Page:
A debut memoir of a swimmer who recovered from surgery to compete in the 1960 Olympics.
Six days before the U.S. Olympic trials for the 1960 Games in Rome, Farrell, then the fastest swimmer in the world, underwent an emergency appendectomy. His dreams of making the U.S. team, let alone winning Olympic gold, appeared to be shattered. This stirring account details how he defied the medical odds and managed to return to the water in time for the trials. “I had accomplished a virtual athletic miracle,” he recalls, and he would go on to win two gold medals in relay events—a testament, he says, to his “strange combination of physical and mental distress, despair, doubt, hope, belief and finally courage to accomplish my goal.” When he initially woke up from the anesthesia, his understanding of what had happened to him had reduced him to tears: “[T]he surgeon had removed not only my appendix, but also my dream of winning a gold medal in the Rome Olympics.” But only two days after the surgery, he was walking around in a pool in the hospital basement, his 5-inch incision protected by a wraparound bandage. Before his first race at the trials, “a girl placed a small crucifix from her rosary on my starting block,” expressing what the author took to be “fear, faith, and hope.” Farrell effectively interweaves his story of miraculous recovery with engaging recollections of his swimming career: As a youth, he trained in a 16-yard pool in Wichita, Kansas, that had no lanes or markings. He also looks at the evolution of his sport; at the time he competed, for example, there were no goggles, forcing some swimmers to rub Vaseline on their eyeballs to reduce the irritation from chlorine. Although Farrell missed out on his best event, the 100-yard freestyle, in Rome, his success still provides a powerful coda. Readers will leave with the pointed lesson that “it really wasn’t just about winning….[F]or me, it was also about moving forward in life.”
Entertaining recollections of a successful swimming career.
Privately published by Strunk of Cornell in 1918 and revised by his student E. B. White in 1959, that "little book" is back again with more White updatings.
Stricter than, say, Bergen Evans or W3 ("disinterested" means impartial — period), Strunk is in the last analysis (whoops — "A bankrupt expression") a unique guide (which means "without like or equal").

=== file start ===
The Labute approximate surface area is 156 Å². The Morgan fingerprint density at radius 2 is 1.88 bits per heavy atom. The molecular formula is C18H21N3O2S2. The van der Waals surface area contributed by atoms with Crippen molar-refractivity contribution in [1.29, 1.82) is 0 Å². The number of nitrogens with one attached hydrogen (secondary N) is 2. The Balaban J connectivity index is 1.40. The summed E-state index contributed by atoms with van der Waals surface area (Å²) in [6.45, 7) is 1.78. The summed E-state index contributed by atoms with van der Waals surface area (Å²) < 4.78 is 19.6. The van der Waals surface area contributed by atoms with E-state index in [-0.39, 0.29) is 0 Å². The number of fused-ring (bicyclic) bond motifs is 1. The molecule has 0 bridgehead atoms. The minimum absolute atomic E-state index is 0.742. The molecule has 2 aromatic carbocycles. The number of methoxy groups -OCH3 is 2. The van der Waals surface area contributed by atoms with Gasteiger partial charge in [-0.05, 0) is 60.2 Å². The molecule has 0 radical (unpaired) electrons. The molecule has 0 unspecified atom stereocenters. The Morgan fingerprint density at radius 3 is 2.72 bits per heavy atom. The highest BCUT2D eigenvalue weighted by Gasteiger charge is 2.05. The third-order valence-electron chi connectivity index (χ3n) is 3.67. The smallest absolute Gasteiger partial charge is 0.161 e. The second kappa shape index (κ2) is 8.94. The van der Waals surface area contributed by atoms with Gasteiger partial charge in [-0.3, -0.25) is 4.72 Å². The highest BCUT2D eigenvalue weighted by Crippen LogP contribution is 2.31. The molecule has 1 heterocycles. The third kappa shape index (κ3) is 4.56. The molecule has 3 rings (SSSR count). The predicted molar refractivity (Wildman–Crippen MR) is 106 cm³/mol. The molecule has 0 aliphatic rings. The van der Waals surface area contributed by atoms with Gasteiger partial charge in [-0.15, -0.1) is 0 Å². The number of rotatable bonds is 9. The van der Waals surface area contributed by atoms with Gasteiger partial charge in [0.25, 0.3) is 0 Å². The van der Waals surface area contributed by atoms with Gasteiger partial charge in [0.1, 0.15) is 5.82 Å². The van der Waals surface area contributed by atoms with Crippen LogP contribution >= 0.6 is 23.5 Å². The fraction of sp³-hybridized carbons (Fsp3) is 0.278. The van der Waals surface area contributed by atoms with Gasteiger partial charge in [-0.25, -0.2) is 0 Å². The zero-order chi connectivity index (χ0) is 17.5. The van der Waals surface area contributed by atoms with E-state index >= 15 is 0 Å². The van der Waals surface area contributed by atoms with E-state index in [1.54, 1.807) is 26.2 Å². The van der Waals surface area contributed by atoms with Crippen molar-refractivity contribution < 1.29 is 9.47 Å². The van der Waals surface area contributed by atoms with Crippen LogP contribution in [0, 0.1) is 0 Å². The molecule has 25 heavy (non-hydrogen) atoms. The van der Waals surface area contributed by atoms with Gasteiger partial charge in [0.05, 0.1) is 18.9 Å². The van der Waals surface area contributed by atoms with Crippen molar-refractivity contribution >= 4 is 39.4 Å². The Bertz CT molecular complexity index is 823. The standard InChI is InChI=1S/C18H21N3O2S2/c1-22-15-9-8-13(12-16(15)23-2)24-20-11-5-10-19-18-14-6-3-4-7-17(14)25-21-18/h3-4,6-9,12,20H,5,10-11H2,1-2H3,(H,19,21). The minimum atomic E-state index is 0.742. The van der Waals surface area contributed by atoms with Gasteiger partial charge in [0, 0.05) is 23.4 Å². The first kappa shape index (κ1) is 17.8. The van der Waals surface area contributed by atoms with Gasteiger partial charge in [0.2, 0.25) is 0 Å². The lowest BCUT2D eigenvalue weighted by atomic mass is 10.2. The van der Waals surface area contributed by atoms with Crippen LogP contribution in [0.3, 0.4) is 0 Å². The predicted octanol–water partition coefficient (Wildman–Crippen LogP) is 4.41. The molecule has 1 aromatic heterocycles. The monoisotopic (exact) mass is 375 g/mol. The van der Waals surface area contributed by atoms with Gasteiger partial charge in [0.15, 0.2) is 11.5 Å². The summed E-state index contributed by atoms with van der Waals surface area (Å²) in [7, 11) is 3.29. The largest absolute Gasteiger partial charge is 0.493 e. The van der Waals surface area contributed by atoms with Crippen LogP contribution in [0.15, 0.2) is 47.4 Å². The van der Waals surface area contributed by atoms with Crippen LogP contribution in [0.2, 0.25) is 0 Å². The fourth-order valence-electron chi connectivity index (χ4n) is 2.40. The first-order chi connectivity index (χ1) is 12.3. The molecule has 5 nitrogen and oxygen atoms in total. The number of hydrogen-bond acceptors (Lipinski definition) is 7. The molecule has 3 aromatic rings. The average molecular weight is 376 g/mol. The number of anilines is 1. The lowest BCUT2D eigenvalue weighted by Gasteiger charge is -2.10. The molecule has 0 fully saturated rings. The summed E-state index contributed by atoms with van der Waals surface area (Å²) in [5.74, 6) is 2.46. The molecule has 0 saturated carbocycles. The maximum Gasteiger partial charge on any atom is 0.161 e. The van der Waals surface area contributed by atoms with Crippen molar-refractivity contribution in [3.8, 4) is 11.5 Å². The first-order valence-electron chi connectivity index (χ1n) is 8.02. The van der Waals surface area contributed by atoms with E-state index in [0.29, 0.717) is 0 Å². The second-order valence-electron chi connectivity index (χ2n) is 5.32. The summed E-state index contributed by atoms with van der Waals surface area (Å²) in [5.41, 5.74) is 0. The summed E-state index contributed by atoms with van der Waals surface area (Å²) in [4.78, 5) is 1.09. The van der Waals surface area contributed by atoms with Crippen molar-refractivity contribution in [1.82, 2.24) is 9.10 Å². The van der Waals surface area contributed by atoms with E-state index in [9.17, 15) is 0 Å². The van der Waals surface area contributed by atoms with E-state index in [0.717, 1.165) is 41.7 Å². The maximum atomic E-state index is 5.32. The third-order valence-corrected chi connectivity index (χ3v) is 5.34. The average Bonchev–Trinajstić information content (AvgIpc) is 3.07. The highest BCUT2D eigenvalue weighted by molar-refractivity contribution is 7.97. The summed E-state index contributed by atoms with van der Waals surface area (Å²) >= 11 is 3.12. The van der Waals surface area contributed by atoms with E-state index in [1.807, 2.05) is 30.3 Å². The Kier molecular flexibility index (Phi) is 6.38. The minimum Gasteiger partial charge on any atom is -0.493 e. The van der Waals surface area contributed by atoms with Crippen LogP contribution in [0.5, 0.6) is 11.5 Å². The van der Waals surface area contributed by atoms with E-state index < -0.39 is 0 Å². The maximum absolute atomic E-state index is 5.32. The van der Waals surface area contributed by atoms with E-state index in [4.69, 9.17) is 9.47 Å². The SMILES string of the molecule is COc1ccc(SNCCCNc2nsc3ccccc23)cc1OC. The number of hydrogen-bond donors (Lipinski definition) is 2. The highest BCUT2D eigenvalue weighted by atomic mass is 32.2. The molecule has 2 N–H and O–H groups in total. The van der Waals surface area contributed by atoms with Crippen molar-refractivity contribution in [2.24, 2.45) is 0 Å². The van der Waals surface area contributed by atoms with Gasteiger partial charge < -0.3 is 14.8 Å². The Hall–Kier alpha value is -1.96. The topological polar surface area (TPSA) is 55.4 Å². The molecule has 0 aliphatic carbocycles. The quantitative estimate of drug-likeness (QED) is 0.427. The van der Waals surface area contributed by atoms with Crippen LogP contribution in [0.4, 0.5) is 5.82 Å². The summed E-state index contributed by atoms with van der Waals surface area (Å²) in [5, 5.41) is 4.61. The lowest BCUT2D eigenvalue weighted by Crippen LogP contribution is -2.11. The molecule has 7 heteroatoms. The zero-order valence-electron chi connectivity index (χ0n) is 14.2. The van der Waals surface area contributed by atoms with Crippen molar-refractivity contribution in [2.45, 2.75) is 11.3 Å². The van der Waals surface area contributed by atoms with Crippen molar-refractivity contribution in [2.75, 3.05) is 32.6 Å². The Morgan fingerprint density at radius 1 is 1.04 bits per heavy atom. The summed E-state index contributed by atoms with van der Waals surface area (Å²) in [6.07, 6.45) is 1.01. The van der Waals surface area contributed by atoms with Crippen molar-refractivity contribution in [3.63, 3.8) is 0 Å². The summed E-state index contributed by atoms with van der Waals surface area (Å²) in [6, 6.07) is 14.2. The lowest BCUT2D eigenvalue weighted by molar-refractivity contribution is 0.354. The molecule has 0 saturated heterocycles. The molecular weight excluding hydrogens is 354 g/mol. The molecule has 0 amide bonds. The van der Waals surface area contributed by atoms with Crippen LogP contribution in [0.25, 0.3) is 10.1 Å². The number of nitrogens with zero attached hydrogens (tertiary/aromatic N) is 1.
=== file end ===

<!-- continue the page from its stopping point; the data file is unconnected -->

Noted jazz and pop record producer Thiele offers a chatty autobiography. Aided by record-business colleague Golden, Thiele traces his career from his start as a ``pubescent, novice jazz record producer'' in the 1940s through the '50s, when he headed Coral, Dot, and Roulette Records, and the '60s, when he worked for ABC and ran the famous Impulse! jazz label. At Coral, Thiele championed the work of ``hillbilly'' singer Buddy Holly, although the only sessions he produced with Holly were marred by saccharine strings. The producer specialized in more mainstream popsters like the irrepressibly perky Teresa Brewer (who later became his fourth wife) and the bubble-machine muzak-meister Lawrence Welk. At Dot, Thiele was instrumental in recording Jack Kerouac's famous beat- generation ramblings to jazz accompaniment (recordings that Dot's president found ``pornographic''), while also overseeing a steady stream of pop hits. He then moved to the Mafia-controlled Roulette label, where he observed the ``silk-suited, pinky-ringed'' entourage who frequented the label's offices. Incredibly, however, Thiele remembers the famously hard-nosed Morris Levy, who ran the label and was eventually convicted of extortion, as ``one of the kindest, most warm-hearted, and classiest music men I have ever known.'' At ABC/Impulse!, Thiele oversaw the classic recordings of John Coltrane, although he is the first to admit that Coltrane essentially produced his own sessions. Like many producers of the day, Thiele participated in the ownership of publishing rights to some of the songs he recorded; he makes no apology for this practice, which he calls ``entirely appropriate and without any ethical conflicts.'' A pleasant, if not exactly riveting, memoir that will be of most interest to those with a thirst for cocktail-hour stories of the record biz. (25 halftones, not seen)